A number of programs wer services were offered to the residents of Allawah Grove in an effort to encourage assimilation.

Kindergarten[edit | edit source]

In February 1959 a play centre opened at Allawah Grove wer was attended by 15 koorlangka (children).[1] An education program was developed with assistance from the Department of Education.[1] Parent interest in the Play Centre grew, wer it eventually evolved into a Kindergarten that was attended by koorlangka aged three to six years, four mornings a week.[1] The program incorporated activities aimed at developing general wer fine motor skills, imaginative wer creative ability wer cooperation with others.[1]

Adult Education[edit | edit source]

Adult education classes commenced at Allawah Grove following a report put to the Parliamentary Committee il Native Affairs by the University of Western Australia in 1958.[1] The report recommended the teaching of five different areas to families living il Allawah Grove;

- Family Development;

- Social Skills;

- Economic Education;

- Educational skills; and

- Civic Understanding.[1]

Healthcare[edit | edit source]

The Princess Margaret Hospital provided koorlangka, infants wer their mothers with a regular infant clinic.[1] In contrast the elderly were visited by a general practitioner from Midland; Dr Roberts, il a weekly basis.[1] Serious health concerns were referred directly to any keny of the major hospitals.

Assimilation and the Closure of Allawah Grove[edit | edit source]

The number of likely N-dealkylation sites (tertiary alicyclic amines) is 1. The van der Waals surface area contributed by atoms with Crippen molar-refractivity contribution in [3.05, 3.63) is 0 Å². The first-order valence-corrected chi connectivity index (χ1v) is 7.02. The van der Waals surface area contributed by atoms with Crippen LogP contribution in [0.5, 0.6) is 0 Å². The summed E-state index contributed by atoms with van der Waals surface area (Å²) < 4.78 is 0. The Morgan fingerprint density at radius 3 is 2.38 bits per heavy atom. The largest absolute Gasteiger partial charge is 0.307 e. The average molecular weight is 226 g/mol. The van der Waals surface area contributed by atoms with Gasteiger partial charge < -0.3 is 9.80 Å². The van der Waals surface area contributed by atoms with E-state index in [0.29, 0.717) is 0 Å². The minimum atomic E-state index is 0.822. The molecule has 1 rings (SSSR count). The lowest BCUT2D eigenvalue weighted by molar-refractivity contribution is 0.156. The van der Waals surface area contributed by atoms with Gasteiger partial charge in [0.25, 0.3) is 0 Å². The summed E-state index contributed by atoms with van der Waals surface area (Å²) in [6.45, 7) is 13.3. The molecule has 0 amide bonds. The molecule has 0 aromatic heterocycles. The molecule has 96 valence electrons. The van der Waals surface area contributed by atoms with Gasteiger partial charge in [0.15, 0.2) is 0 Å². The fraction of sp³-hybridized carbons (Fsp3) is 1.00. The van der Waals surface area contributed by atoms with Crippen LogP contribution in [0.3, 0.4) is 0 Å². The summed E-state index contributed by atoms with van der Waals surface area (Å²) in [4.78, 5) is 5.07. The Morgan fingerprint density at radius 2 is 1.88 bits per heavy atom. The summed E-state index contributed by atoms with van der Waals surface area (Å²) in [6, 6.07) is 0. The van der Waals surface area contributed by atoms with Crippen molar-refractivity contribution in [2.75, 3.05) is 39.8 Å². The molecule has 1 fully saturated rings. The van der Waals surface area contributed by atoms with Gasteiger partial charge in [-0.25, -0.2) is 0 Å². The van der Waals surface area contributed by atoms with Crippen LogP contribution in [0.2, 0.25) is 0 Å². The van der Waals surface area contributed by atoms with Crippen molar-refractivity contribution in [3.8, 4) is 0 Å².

In the 1950’s wer 1960’s social assimilation was the Aboriginal welfare policy adopted by government.[3] Assimilation Theory did not recognise Aboriginal wer European culture as equal. Equality was only recognised upon adoption of European culture.[3] Aboriginals were provided with the opportunity to become Australian citizens; wer thus access mainstream welfare services.[3] In 1965, governments replaced the term assimilation with integration.[3] The closure of Allawah Grove was the result of nidja shift wer coincided with the closure of a number of other Aboriginal reserves in the 1970’s.[4] This was known as the ‘salt and pepper’ policy; aiming to spread Aboriginal families throughout the wadjela community in an effort to encourage them to live karroconventional lifestyles. Forty adults wer 90 children from Allawah Grove moved into new homes in suburbs such as Balga, Hamilton Hill, Gosnells wer Coolbellup[7] Illy ‘true’ residents of Allawah Grove were provided with houses.[6] By January 1969 there were 31 Noongar people still living at Allawah Grove, although electricity, water wer sewerage had been disconnected. The huts were destroyed in February 1969.[6]

The following source was referred to in relation to Noongar language:

Whitehurst R 1992, Noongar Dictionary, Noongar Language wer Cultural Centre, Cannington.

Ngiyan waarnk[edit | edit source]

  1. 1.00 1.01 1.02 1.03 1.04 1.05 1.06 1.07 1.08 1.09 1.10 1.11 1.12 1.13 Walley, RS and Pushman, T, 2005, On the Oustskirts: Photographs of Allawah Grove Aboriginal Settlement, Perth, The University of Western Australia, Perth.
  2. Allawah Grove Hostel – Aboriginal Hostels Limited. Retrieved 4 November 2017
  3. 3.0 3.1 3.2 3.3 3.4 3.5 3.6 3.7 3.8 Lapham, A 2002, Assimilation, Theory, Policy and Practice: The Native Welfare Council's Experiment in Preparing Aboriginal Families - 1968 at Allawah Grove for Assimilation 1961, Edith Cowan University, Perth.
  4. 4.0 4.1 Delmege S 2005, A Trans-Generational Effect of The Aborigines Act 1905 (WA): The Making of the Fringedwellers in the South-West of Western Australia, In Murdoch University Electronic Journal of Law, Vol 12, No 1 and 2.
  5. 5.0 5.1 5.2 Delmege, S 2015, Allawah Grove Native Settlement: Housing and Assimilation, In Aboriginal History, Vol 39, pg 83 - 108
  6. 6.0 6.1 6.2 6.3 6.4 South West Aboriginal Land and Sea Council 2016, Coolbaroo League, viewed 27 October 2016, www.noongarculture.org.au/coolbaroo-league/
  7. South West Aboriginal Land and Sea Council 2016, Whadjuk, viewed 6 November 2016, http://www.noongarculture.org.au/guildford/